Donald Trump is facing growing criticism after the president posted a series of racist tweets aimed at four congresswomen, including Alexandria Ocasio-Cortez and Ilhan Omar.

In an attempt to defend himself, the president posted a tweet on Tuesday, claiming that he 'doesn't have a racist bone in his body' after congress determined that Trump's comments were discriminatory, following a vote on Capitol Hill.

At this point, barely anyone is doubting that what Trump said was racist and his claim about not having a 'racist bone in his body' is as convincing as his claim of being 'great looking and smart'.

Just in case you needed any more proof that Trump's rhetoric is racist, here is a video of him talking to Congress way back in October 1993, where he used blatantly discriminatory language when talking about planning permission being approved for Native American-owned casinos that would have been in direct competition with his casinos in Atlantic City, New Jersey.

On a purely business standpoint, Trump feared that these new casinos would eat away at his own business, but, during his testimony, he used the kind of rhetoric that we have become used to from the New York property magnate.

In a clip that has recently been shared by MSNBC, a much younger Trump tells Democratic congressman George Miller that he doesn't believe that many of those that have been given permission to build casinos are actually Native Americans.

Miller asks Trump by quoting something which he allegedly said:

Is this you discussing Indian blood: 'We are going to judge people by whether they have Indian blood', whether they are qualified to run a gaming casino or not?

Trump responds by saying that the quote could be from him:

That probably is me, absolutely, because I’ll tell you what, if you look - if you look at some of the reservations that you have approved - you, sir, in your great wisdom, have approved - will tell you right now, they don’t look like Indians to me, and they don’t look like Indians.

Now maybe we say politically correct or not politically correct. They don’t look like Indians to me, and they don’t look like Indians to Indians, and a lot of people are laughing at it, and you are telling how tough it is, how rough it is, to get approved.

Well, you go up to Connecticut, and you look. Now, they don’t look like Indians to me, sir.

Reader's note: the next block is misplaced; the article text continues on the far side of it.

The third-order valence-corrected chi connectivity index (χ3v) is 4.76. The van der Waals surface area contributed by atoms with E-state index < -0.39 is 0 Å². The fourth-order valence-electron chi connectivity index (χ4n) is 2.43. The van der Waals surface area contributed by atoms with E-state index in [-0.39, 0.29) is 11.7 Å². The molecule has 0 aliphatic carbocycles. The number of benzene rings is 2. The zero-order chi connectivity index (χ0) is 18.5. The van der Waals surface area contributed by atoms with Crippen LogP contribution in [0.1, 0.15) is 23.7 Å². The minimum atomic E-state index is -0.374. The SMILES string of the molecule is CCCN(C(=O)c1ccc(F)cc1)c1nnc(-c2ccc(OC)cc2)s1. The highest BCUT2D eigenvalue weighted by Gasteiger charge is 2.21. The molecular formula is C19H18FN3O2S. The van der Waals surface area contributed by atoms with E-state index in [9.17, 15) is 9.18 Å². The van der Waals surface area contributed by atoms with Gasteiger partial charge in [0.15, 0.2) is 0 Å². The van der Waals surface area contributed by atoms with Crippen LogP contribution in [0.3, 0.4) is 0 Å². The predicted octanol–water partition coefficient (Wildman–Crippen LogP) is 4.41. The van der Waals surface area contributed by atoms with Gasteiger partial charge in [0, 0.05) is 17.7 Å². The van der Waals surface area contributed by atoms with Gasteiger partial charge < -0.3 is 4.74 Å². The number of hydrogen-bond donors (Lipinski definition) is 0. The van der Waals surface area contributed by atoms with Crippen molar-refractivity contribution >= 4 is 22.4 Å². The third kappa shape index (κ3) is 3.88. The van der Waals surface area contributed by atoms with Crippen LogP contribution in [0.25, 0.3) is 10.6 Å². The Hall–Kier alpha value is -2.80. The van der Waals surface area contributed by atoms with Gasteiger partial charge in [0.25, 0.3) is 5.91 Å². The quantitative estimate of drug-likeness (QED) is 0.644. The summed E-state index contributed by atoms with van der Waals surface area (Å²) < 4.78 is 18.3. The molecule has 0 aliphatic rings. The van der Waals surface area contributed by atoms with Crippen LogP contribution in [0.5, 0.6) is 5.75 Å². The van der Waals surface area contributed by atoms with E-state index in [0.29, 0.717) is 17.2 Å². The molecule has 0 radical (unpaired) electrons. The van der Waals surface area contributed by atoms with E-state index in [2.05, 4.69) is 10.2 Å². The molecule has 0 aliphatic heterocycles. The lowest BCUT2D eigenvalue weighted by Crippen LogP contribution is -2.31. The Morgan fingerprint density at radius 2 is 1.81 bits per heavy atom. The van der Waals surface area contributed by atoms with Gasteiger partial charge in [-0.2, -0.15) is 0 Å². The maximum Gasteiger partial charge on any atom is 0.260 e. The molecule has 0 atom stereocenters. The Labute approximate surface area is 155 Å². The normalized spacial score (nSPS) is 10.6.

Miller, quite clearly shocked by Trump's comments, admonishes the future president for his bigoted remarks.

Thank God that’s not the test of whether or not people have rights in this country, whether or not they pass your look test

You know where we’ve heard this discussion before? ‘They don’t look Jewish to me. They don’t look Indian to me. They don’t look Italian to me’.

That was the test for whether people could go into business or not, whether they could get a bank loan. ‘You’re too black, you’re not black enough.’

According to News Maven, a written transcript of Trump's appearance on the Dom Imus Show (a syndicated radio talk programme) was also read out at the testimony, featuring a line where Trump claims to have more Indian blood than some 'so-called Indians'.

Well, I think I might have more Indian blood than a lot of the so-called Indians that are trying to open up the reservations.

I looked at one of them – well, I won’t go into the whole story, but I can tell you, I said to him, 'I think I have more Indian blood in me than you have in you.'

 And he laughed at me and he sort of acknowledged that I was right. But it’s a joke. It’s really a joke.

Imus, a man who is no stranger to controversy, added that he has seen Indians who 'look like Michael Jordan' to which Trump adds.

I think if you’ve ever been up there, you would truly say that these are not Indians.

One of them was telling me his name is Chief Running Water Sitting Bull, and I said, 'That’s a long name.' He said, “'ell, just call me Ricky Sanders.' So this is one of the Indians.

HT news.com.au

Keep reading...Show less
Please log in or register to upvote this article
The Conversation (0)